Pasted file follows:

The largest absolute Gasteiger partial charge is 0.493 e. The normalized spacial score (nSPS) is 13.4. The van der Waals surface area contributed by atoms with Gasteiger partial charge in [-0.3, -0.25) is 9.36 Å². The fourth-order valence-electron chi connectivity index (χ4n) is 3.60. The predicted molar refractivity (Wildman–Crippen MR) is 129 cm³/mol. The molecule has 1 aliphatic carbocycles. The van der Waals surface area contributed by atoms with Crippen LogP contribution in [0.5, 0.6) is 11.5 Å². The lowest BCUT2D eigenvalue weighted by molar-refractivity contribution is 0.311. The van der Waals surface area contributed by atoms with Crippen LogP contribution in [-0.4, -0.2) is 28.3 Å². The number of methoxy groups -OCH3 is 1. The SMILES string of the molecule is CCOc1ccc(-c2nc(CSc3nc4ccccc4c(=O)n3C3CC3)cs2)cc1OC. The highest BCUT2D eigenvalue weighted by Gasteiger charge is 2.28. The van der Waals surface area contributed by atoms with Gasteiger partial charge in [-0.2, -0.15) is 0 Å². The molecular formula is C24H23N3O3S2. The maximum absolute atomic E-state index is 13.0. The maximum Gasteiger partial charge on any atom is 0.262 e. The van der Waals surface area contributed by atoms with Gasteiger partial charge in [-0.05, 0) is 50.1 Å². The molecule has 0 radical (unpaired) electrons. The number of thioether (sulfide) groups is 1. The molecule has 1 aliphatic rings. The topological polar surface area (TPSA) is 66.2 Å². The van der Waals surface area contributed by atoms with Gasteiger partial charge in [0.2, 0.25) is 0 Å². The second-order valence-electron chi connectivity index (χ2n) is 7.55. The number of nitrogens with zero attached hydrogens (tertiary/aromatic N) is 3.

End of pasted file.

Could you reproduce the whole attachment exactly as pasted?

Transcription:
The largest absolute Gasteiger partial charge is 0.493 e. The normalized spacial score (nSPS) is 13.4. The van der Waals surface area contributed by atoms with Gasteiger partial charge in [-0.3, -0.25) is 9.36 Å². The fourth-order valence-electron chi connectivity index (χ4n) is 3.60. The predicted molar refractivity (Wildman–Crippen MR) is 129 cm³/mol. The molecule has 1 aliphatic carbocycles. The van der Waals surface area contributed by atoms with Crippen LogP contribution in [0.5, 0.6) is 11.5 Å². The lowest BCUT2D eigenvalue weighted by molar-refractivity contribution is 0.311. The van der Waals surface area contributed by atoms with Crippen LogP contribution in [-0.4, -0.2) is 28.3 Å². The number of methoxy groups -OCH3 is 1. The SMILES string of the molecule is CCOc1ccc(-c2nc(CSc3nc4ccccc4c(=O)n3C3CC3)cs2)cc1OC. The highest BCUT2D eigenvalue weighted by Gasteiger charge is 2.28. The van der Waals surface area contributed by atoms with Gasteiger partial charge in [-0.2, -0.15) is 0 Å². The molecular formula is C24H23N3O3S2. The maximum absolute atomic E-state index is 13.0. The maximum Gasteiger partial charge on any atom is 0.262 e. The van der Waals surface area contributed by atoms with Gasteiger partial charge in [-0.05, 0) is 50.1 Å². The molecule has 0 radical (unpaired) electrons. The number of thioether (sulfide) groups is 1. The molecule has 1 aliphatic rings. The topological polar surface area (TPSA) is 66.2 Å². The van der Waals surface area contributed by atoms with Gasteiger partial charge in [0.2, 0.25) is 0 Å². The second-order valence-electron chi connectivity index (χ2n) is 7.55. The number of nitrogens with zero attached hydrogens (tertiary/aromatic N) is 3.